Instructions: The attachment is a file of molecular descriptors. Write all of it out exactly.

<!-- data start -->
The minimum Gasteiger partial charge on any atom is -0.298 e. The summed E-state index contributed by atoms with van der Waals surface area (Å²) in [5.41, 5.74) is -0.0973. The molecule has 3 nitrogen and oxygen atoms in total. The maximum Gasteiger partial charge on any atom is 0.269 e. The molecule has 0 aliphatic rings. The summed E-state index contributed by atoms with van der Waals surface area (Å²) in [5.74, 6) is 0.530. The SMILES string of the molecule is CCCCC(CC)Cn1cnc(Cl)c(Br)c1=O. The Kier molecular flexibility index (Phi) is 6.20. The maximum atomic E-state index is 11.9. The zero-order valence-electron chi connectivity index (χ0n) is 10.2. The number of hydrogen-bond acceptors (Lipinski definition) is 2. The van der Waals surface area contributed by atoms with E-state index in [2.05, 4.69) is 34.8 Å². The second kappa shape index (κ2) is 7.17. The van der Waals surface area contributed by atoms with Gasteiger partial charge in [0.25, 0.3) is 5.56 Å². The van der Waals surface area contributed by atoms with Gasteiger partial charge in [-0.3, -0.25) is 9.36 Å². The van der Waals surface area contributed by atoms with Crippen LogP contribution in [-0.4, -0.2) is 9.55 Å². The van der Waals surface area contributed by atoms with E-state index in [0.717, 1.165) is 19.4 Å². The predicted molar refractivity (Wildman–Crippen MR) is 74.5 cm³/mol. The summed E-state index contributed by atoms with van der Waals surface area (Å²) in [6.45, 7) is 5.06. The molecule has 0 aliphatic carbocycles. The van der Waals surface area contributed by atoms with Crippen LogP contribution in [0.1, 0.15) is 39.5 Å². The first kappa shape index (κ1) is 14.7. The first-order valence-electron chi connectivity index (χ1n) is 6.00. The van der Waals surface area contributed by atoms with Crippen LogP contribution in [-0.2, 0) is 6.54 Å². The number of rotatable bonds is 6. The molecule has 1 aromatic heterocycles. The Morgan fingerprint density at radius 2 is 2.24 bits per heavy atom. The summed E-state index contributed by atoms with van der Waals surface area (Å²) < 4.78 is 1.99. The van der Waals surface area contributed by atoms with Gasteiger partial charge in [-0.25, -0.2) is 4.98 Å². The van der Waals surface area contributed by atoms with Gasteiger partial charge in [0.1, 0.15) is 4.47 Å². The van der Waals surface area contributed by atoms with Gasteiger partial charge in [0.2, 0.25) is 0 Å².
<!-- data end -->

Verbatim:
The minimum Gasteiger partial charge on any atom is -0.298 e. The summed E-state index contributed by atoms with van der Waals surface area (Å²) in [5.41, 5.74) is -0.0973. The molecule has 3 nitrogen and oxygen atoms in total. The maximum Gasteiger partial charge on any atom is 0.269 e. The molecule has 0 aliphatic rings. The summed E-state index contributed by atoms with van der Waals surface area (Å²) in [5.74, 6) is 0.530. The SMILES string of the molecule is CCCCC(CC)Cn1cnc(Cl)c(Br)c1=O. The Kier molecular flexibility index (Phi) is 6.20. The maximum atomic E-state index is 11.9. The zero-order valence-electron chi connectivity index (χ0n) is 10.2. The number of hydrogen-bond acceptors (Lipinski definition) is 2. The van der Waals surface area contributed by atoms with E-state index in [2.05, 4.69) is 34.8 Å². The second kappa shape index (κ2) is 7.17. The van der Waals surface area contributed by atoms with Gasteiger partial charge in [0.25, 0.3) is 5.56 Å². The van der Waals surface area contributed by atoms with Gasteiger partial charge in [-0.3, -0.25) is 9.36 Å². The van der Waals surface area contributed by atoms with Crippen LogP contribution in [-0.4, -0.2) is 9.55 Å². The van der Waals surface area contributed by atoms with E-state index in [0.717, 1.165) is 19.4 Å². The predicted molar refractivity (Wildman–Crippen MR) is 74.5 cm³/mol. The summed E-state index contributed by atoms with van der Waals surface area (Å²) in [6.45, 7) is 5.06. The molecule has 0 aliphatic carbocycles. The van der Waals surface area contributed by atoms with Crippen LogP contribution in [0.1, 0.15) is 39.5 Å². The first kappa shape index (κ1) is 14.7. The first-order valence-electron chi connectivity index (χ1n) is 6.00. The van der Waals surface area contributed by atoms with Crippen LogP contribution in [-0.2, 0) is 6.54 Å². The number of rotatable bonds is 6. The molecule has 1 aromatic heterocycles. The Morgan fingerprint density at radius 2 is 2.24 bits per heavy atom. The summed E-state index contributed by atoms with van der Waals surface area (Å²) < 4.78 is 1.99. The van der Waals surface area contributed by atoms with Gasteiger partial charge in [-0.25, -0.2) is 4.98 Å². The van der Waals surface area contributed by atoms with Gasteiger partial charge in [0.1, 0.15) is 4.47 Å². The van der Waals surface area contributed by atoms with Gasteiger partial charge in [0.2, 0.25) is 0 Å².